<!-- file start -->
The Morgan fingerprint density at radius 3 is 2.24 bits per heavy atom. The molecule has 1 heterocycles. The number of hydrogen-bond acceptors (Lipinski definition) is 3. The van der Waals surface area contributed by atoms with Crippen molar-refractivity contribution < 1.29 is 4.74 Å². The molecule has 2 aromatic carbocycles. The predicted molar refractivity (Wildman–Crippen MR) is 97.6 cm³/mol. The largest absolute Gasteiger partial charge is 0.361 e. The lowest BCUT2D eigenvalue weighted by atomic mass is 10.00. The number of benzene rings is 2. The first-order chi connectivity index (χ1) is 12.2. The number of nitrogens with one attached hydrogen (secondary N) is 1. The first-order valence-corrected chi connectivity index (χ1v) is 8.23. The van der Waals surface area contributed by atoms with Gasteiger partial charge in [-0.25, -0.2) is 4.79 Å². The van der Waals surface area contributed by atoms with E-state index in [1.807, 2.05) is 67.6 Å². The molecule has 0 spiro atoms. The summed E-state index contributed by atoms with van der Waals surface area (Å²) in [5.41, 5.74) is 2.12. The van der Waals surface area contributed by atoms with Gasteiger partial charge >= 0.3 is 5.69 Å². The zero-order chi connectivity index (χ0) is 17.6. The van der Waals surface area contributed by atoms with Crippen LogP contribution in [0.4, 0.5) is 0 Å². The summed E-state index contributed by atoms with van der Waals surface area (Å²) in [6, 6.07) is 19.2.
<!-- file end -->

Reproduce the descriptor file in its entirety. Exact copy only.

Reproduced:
The Morgan fingerprint density at radius 3 is 2.24 bits per heavy atom. The molecule has 1 heterocycles. The number of hydrogen-bond acceptors (Lipinski definition) is 3. The van der Waals surface area contributed by atoms with Crippen molar-refractivity contribution < 1.29 is 4.74 Å². The molecule has 2 aromatic carbocycles. The predicted molar refractivity (Wildman–Crippen MR) is 97.6 cm³/mol. The largest absolute Gasteiger partial charge is 0.361 e. The lowest BCUT2D eigenvalue weighted by atomic mass is 10.00. The number of benzene rings is 2. The first-order chi connectivity index (χ1) is 12.2. The number of nitrogens with one attached hydrogen (secondary N) is 1. The first-order valence-corrected chi connectivity index (χ1v) is 8.23. The van der Waals surface area contributed by atoms with Gasteiger partial charge in [-0.25, -0.2) is 4.79 Å². The van der Waals surface area contributed by atoms with E-state index in [1.807, 2.05) is 67.6 Å². The molecule has 0 spiro atoms. The summed E-state index contributed by atoms with van der Waals surface area (Å²) in [5.41, 5.74) is 2.12. The van der Waals surface area contributed by atoms with Gasteiger partial charge >= 0.3 is 5.69 Å². The zero-order chi connectivity index (χ0) is 17.6. The van der Waals surface area contributed by atoms with Crippen LogP contribution in [0.4, 0.5) is 0 Å². The summed E-state index contributed by atoms with van der Waals surface area (Å²) in [6, 6.07) is 19.2.